By Stephanie Stahl
PHILADELPHIA (CBS) -- A warning for women about a common procedure that can turn deadly, the harmful cure. 3 On Your Side Health Reporter Stephanie Stahl has the exclusive report.
Donna's garden will never be the same. Her daughters and husband say her life ended in horrible pain, when she was only 53.
"I miss the laughing the most. She was my best friend, and we did everything together," said Scott Burkhart, Donna's husband.
Like millions of women, Donna struggled with fibroid tumors and had a minimally invasive hysterectomy that was supposed to give her a quicker, easier recovery than traditional surgery.
A device called a power morcellator was used. It shreds tissue, so it can be removed through tiny incisions.
Here's the problem with fibroids, some women have a cancer that can't be detected before surgery. And when a power morcellator is used some cancer cells can be spread inadvertently.
"It is hard to fathom that it would even be used," said Jen Weller, Donna's daughter.
Donna died less than a year after the surgery.
Amy Reed, a mother of six, had the same procedure.
"My prognosis was now worse because of the surgical procedure," said Amy Reed, who like Donna also had an undetected cancer, leiomyosarcoma. It's aggressive and becomes more deadly when it's spread.
"It was very hard initially. It is getting slightly easier, but I am. The level of anxiety is horrible," said Amy.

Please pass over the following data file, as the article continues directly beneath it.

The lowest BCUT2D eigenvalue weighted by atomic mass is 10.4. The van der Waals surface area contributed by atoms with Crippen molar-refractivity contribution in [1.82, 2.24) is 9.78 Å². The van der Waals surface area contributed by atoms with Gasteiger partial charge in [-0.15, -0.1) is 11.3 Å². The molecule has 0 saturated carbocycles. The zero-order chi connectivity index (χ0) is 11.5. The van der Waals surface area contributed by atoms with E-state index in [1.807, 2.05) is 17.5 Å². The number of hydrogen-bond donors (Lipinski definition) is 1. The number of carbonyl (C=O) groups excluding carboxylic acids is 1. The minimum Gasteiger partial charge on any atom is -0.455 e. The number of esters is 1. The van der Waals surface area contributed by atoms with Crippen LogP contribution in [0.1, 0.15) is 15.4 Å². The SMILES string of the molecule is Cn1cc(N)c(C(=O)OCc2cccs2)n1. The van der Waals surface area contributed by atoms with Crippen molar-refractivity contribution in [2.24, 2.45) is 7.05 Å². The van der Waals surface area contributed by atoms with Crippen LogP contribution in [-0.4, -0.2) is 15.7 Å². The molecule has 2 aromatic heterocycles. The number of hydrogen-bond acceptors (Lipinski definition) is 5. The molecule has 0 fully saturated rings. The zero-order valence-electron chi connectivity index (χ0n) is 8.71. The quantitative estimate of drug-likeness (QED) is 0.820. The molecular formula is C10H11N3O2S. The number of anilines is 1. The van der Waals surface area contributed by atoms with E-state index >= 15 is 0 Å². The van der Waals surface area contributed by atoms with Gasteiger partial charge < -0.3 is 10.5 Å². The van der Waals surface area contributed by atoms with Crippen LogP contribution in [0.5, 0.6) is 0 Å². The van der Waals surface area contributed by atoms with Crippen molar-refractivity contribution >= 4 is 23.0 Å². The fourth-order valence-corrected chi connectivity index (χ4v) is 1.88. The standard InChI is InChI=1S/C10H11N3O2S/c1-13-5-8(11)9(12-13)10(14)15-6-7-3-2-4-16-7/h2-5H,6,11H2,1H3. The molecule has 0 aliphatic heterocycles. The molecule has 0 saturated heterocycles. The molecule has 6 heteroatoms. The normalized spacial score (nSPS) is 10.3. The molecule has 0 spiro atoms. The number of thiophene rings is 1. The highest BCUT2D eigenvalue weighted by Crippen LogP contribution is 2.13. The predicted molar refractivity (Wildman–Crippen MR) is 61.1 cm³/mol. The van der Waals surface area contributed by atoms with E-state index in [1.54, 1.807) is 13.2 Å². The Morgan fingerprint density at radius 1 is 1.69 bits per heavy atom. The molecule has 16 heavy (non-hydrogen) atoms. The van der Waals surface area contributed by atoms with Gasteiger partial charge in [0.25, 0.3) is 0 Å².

Amy and her husband shaved their heads together, in preparation for her hair loss from the chemotherapy, that they're hoping will save her life.
The couple, both doctors, are planning to move back to the Philadelphia area where they're from to be closer to family. And they're leading a campaign to ban power morcellation.
"I hope through our efforts we change the standard of care and we force the gynecologist to kind of re-evaluate how they are doing these surgeries because they are devastating," said Amy.
Temple University Hospital has done just that. Dr. Enrique Hernandez says they'd been using a bag with morcellation to contain fragments, to reduce the risk of cancer spreading.
But now with the growing safety concerns Temple has decided to no longer use the device to remove fibroids.
"As we learn more about morcellation and the risks we realize the risks are higher than we thought and we've taken measure to minimize those risks," said Dr. Enrique Hernandez.
Worried that other hospitals won't follow Temple's lead, Donna's family in Reading wants to warn other women. And they're filing suit against those involved with Donna's surgery, including the maker of the device and the hospital.
"I don't know why it happened. I don't know why a morcellator had to be used. I'm angry, sad," said Scott.
"The pain of saying goodbye and the pain watching her in the pain that she was in, it's really hard to move past," said Jen.
The FDA has issued a safety communication discouraging the use of power morcellation for the removal of fibroids and hysterectomies, and is evaluating new warnings or guidelines.
Johnson & Johnson has announced it has stopped selling power morcellators.
WEB EXTRA: Amy Reed, Cancer Patient
Fore more information, visit the following link:
FDA Morcellator Safety Communication- http://www.fda.gov/MedicalDevices/Safety/AlertsandNotices/ucm393576.htm
for more features.